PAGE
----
Wednesday, March 13, 2013

Jefferson's Desk

     This past weekend I popped into my favorite used bookstore in San Diego.  A few stores down is a small but quaint antique store. I decided to stop in and take a look.  It is packed -- jam packed -- with old signs, art, dressers and desks.  The items were all priced reasonably ("and an additional 10% off!" the owner said). I left empty handed and told them "I would be back with the boss" (i.e., my wife).

     They had a few nice wooden desks -- small and in fine condition.  The desks had a few drawers and were large enough to store a few pieces of paper and a pen or two, but their simple form and small size reinforced their primary purpose -- a surface to write on; not a land to get lost in.  It is a completely romantic notion, but I always wanted a desk like Jefferson's.  I had thought, probably from glancing at a picture of Jefferson's study in Monticello, that he had a slanted desk near his bookshelves.  Maybe even a stand-up desk.  What I didn't realize is that his desk -- or at least the one he used to write the Declaration of Independence on -- was a portable lap desk.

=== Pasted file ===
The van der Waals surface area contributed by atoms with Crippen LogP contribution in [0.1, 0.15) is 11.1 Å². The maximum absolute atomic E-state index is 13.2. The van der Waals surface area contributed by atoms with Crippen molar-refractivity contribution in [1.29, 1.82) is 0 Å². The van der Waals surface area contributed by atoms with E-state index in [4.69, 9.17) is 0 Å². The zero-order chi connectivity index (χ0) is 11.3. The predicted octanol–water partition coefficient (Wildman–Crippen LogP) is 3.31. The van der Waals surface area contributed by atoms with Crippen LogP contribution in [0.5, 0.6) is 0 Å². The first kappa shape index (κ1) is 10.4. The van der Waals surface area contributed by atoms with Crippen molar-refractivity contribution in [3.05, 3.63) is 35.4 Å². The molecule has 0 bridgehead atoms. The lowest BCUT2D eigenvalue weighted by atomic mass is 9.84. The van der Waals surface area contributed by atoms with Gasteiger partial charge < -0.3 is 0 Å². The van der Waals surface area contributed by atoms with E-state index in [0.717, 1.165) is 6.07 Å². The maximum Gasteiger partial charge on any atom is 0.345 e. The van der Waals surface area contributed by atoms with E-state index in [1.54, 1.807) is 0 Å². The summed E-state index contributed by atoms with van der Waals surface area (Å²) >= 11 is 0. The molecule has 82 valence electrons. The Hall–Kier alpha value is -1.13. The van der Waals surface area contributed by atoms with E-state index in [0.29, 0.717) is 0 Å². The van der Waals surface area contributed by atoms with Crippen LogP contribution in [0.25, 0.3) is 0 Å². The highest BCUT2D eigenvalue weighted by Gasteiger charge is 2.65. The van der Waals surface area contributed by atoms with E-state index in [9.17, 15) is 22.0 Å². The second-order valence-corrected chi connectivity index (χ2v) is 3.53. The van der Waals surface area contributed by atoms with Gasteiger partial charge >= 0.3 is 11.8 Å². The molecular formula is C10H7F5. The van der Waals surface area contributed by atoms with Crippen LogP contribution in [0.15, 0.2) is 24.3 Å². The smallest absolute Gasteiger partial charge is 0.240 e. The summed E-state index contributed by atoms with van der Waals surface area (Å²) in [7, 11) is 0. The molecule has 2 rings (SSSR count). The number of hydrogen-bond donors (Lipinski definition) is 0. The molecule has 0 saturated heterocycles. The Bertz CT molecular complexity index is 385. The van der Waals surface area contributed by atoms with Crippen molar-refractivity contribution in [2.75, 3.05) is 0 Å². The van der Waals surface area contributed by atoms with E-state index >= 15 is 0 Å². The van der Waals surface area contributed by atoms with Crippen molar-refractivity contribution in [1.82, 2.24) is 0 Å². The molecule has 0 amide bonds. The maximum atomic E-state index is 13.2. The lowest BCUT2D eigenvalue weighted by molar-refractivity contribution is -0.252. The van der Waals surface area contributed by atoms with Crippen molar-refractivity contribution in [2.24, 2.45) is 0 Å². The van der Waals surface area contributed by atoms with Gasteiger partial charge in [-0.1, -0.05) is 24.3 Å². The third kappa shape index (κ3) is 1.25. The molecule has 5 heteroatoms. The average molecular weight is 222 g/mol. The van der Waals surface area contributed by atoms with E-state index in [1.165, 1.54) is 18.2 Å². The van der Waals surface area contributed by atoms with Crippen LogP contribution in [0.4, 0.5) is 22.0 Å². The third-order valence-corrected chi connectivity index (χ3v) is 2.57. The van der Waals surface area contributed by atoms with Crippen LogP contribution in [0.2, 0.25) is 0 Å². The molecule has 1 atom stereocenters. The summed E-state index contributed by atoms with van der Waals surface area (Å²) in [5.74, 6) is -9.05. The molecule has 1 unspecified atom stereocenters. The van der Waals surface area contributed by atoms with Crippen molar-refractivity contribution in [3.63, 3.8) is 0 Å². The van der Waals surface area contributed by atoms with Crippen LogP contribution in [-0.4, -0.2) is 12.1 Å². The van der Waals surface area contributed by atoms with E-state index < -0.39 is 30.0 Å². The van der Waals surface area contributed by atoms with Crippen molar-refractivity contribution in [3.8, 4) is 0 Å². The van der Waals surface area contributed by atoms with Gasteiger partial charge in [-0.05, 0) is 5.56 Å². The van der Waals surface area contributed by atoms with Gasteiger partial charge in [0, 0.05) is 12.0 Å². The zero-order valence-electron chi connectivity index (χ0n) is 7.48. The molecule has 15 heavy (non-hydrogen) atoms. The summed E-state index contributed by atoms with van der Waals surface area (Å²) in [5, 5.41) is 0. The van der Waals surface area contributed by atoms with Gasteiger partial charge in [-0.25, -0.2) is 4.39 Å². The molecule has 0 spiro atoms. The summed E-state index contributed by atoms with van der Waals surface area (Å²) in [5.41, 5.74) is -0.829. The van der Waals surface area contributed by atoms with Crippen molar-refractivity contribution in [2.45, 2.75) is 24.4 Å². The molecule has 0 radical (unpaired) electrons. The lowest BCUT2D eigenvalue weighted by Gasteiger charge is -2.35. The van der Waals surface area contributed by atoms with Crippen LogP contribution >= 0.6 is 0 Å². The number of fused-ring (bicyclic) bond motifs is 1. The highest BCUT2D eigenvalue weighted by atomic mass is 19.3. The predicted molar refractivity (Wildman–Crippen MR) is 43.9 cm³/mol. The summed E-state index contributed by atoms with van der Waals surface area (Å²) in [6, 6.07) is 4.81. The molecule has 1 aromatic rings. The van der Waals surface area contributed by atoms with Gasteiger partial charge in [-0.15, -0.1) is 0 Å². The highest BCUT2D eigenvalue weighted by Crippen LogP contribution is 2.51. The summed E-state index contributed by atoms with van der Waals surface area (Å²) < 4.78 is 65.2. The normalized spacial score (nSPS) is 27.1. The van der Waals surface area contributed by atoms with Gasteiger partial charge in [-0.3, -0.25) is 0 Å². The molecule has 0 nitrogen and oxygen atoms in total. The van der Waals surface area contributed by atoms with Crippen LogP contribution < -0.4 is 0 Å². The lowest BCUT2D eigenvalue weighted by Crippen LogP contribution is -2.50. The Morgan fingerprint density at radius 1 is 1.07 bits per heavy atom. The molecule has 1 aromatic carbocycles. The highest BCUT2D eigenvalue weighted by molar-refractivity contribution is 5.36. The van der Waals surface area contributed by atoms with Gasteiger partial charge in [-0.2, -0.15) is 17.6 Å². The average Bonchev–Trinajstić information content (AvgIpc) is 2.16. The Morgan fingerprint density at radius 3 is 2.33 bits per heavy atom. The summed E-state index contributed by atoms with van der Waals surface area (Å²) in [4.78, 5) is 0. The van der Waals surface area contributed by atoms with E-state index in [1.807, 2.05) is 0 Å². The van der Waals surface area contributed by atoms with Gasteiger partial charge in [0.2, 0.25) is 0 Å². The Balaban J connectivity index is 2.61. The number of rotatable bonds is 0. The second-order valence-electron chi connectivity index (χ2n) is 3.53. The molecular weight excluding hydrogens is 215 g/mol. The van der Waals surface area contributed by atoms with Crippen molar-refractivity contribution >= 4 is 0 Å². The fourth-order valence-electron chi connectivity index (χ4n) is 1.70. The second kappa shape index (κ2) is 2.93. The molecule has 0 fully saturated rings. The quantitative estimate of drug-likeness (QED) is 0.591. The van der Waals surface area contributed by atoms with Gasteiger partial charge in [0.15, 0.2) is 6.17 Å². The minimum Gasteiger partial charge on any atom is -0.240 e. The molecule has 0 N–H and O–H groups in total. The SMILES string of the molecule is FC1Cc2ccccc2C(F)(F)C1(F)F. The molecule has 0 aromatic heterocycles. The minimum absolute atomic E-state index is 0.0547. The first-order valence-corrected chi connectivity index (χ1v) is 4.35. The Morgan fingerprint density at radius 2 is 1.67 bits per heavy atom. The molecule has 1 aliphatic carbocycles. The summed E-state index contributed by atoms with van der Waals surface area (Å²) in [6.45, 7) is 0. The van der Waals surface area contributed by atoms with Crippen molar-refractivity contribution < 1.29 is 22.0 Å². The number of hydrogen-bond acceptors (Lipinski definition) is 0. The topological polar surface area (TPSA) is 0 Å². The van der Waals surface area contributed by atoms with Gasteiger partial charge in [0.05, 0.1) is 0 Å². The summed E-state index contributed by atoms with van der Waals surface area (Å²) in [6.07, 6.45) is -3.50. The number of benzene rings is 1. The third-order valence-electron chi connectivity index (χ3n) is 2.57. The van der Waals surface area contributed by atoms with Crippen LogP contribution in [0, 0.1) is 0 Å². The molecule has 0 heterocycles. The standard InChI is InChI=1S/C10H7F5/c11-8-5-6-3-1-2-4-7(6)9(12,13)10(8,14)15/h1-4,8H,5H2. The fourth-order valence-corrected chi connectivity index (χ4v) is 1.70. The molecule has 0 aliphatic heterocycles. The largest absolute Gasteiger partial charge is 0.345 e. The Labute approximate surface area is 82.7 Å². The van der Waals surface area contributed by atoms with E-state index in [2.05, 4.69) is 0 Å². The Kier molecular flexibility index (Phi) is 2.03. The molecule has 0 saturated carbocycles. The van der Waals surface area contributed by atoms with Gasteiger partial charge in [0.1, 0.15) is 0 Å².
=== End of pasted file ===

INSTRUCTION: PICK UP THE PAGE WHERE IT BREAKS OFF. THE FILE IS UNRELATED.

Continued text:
The only concern with using a portable desk, which let's face it, this is the first laptop ever created (you can write on it and it stores stuff), is trying to take advantage of its portability by writing in front of the television (which you should never do).  I'm simply excited that while I may never find the perfect Jefferson writing desk at the local antique store,  I now know I can pay for the plans at Fine Woodworking magazine and just make it myself.

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